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Online Journal of Bioinformatics©

 

Volume 8 (2):165-178, 2007.


Constructing Phylogeny from Whole Genome Alignment

 

 

Chan PY, Lam TW, Liu CM, Yiu SM

 

Department of Computer Science, The University of Hong Kong, Hong Kong

 

ABSTRACT

 

Chan PY, Lam TW, Liu CM, Yiu SM., Constructing Phylogeny from Whole Genome Alignment, Onl J Bioinform., 8 (2):165-178, 2007. To reconstruct a phylogeny for a given set of species, most of the previous approaches are based on the similarity information derived from a subset of conserved regions (or genes) in the corresponding genomes. In some cases, the regions chosen may not reflect the evolutionary history of the species and may be too restricted to differentiate the species. It is generally believed that the inference could be more accurate if whole genomes are being considered. The best existing solution that makes use of complete genomes was proposed by Henz et al.[14] They can construct a phylogeny for 91 prokaryotic genomes in 170 CPU hours with an accuracy of about 70% (based on the measurement of non-trivial splits) while other approaches that use whole genomes can only deal with no more than 20 species. Note that Henz et al. measure the distance between the species using BLASTN which is not primarily designed for whole genome alignment. Also, their approach is not scalable, for example, it probably takes over 1000 CPU hours to construct a phylogeny for all 230 prokaryotic genomes published by NCBI. In addition, we found that non-trivial splits is only a rough indicator of the accuracy of the phylogeny. In this paper, we propose the followings. (1) To evaluate the quality of a phylogeny with respect to a model answer, we suggest using the concept of the maximum agreement subtree as it can capture the structure of the phylogeny. (2) We propose to use whole genome alignment software (such as MUMmer) to measure the distances between the species and derive an efficient approach to generate these distances. From the experiments on real data sets, we found that our approach is more accurate and more scalable than Henz et al.ís approach. We can construct a phylogenetic tree for the same set of 91 genomes with an accuracy more than 20% higher (with respect to both evaluation measures) in 2 CPU hours (more than 80 times faster than their approach). Also, our approach is scalable and can construct a phylogeny for 230 prokaryotic genomes with accuracy as high as 85% in only 9.5 CPU hours.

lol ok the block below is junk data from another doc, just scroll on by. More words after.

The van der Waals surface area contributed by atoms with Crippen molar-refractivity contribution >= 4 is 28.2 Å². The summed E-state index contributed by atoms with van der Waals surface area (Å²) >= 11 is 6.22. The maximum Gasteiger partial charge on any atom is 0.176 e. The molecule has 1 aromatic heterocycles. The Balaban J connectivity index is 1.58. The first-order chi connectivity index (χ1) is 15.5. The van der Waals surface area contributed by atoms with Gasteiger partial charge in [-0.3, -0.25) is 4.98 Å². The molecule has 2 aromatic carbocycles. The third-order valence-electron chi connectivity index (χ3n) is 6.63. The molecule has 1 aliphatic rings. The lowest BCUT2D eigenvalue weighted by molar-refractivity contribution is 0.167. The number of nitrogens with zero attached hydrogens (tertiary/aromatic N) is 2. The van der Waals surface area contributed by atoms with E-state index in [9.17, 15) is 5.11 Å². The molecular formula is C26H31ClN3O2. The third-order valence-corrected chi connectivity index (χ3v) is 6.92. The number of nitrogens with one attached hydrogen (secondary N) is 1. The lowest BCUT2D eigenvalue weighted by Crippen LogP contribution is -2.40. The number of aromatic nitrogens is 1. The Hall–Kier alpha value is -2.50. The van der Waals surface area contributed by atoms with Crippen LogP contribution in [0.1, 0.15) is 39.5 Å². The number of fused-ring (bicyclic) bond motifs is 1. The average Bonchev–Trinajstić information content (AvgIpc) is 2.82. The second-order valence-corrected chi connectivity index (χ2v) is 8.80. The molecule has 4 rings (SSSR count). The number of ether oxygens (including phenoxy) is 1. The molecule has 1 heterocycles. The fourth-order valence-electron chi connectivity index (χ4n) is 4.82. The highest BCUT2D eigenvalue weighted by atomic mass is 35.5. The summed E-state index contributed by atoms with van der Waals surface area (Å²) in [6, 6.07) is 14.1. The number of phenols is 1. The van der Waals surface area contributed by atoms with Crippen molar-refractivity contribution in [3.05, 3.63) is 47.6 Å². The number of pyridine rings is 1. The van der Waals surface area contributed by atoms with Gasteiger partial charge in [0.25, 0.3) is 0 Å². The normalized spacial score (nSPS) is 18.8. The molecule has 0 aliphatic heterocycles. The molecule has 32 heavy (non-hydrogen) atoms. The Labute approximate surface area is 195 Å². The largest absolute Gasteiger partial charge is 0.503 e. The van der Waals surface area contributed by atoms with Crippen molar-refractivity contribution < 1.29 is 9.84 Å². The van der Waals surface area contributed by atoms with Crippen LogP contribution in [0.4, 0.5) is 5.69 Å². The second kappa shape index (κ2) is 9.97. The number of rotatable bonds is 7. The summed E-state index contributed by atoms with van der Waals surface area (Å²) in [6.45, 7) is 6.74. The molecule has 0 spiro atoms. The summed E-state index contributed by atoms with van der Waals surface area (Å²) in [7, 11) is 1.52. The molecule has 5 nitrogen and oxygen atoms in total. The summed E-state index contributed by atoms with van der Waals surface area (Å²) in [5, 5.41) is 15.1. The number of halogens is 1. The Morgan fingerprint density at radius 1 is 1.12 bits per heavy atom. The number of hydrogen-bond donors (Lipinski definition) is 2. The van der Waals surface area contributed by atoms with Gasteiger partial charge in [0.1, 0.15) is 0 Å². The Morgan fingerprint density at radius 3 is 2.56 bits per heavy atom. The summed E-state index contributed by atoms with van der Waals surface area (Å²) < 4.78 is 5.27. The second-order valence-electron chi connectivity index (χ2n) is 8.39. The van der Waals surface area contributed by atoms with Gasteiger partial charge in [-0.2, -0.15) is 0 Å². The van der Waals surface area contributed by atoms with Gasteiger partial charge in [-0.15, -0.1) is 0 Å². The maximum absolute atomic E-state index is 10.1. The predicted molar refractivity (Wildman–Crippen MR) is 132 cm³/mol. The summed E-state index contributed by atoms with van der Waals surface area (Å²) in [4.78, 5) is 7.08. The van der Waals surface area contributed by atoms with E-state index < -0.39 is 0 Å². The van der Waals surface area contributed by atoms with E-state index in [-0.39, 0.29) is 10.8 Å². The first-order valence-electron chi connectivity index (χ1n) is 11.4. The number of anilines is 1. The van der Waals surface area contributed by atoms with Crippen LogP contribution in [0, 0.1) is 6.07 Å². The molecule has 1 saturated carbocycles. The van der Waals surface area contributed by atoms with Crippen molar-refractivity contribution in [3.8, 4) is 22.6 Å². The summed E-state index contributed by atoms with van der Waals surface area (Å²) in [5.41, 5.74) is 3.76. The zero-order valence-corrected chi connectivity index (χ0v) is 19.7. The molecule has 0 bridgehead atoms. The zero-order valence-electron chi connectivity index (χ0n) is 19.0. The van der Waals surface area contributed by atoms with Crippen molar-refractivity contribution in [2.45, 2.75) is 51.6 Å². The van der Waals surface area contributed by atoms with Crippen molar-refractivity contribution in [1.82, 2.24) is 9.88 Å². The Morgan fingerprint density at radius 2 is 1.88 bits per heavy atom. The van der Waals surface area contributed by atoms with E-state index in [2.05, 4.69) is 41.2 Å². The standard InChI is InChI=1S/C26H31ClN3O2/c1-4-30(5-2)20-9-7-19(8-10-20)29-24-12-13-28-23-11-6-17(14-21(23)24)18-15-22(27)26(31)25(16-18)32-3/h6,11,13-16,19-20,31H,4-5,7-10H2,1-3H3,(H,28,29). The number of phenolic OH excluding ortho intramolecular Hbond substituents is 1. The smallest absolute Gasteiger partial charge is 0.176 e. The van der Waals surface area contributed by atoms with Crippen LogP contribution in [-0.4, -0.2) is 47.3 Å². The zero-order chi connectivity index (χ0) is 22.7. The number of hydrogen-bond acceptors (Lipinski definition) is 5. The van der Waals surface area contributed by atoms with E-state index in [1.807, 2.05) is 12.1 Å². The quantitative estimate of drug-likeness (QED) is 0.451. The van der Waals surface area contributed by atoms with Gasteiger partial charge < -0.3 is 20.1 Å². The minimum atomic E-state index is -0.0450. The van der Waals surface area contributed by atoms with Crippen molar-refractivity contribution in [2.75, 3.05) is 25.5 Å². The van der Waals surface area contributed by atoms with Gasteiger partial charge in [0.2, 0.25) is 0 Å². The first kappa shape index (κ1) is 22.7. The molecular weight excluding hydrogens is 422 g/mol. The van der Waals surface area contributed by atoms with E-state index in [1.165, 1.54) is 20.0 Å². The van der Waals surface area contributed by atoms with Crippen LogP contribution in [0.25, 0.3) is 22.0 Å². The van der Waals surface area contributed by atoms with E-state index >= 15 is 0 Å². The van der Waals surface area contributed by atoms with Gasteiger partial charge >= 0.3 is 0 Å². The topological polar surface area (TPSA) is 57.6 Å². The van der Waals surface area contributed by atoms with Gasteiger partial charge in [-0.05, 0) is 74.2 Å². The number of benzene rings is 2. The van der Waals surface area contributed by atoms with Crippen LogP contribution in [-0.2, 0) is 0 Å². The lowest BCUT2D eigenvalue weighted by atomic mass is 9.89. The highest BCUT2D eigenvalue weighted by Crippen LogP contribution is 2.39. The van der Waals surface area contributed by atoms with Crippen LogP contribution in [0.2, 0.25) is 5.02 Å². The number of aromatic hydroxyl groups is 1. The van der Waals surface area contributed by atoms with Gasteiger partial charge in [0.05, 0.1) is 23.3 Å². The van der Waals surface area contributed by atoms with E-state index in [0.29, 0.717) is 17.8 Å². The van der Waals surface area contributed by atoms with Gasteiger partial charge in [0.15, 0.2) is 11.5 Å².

Keywords: whole genome alignment, phylogeny, maximum compatible subtree, maximum agreement subtree.


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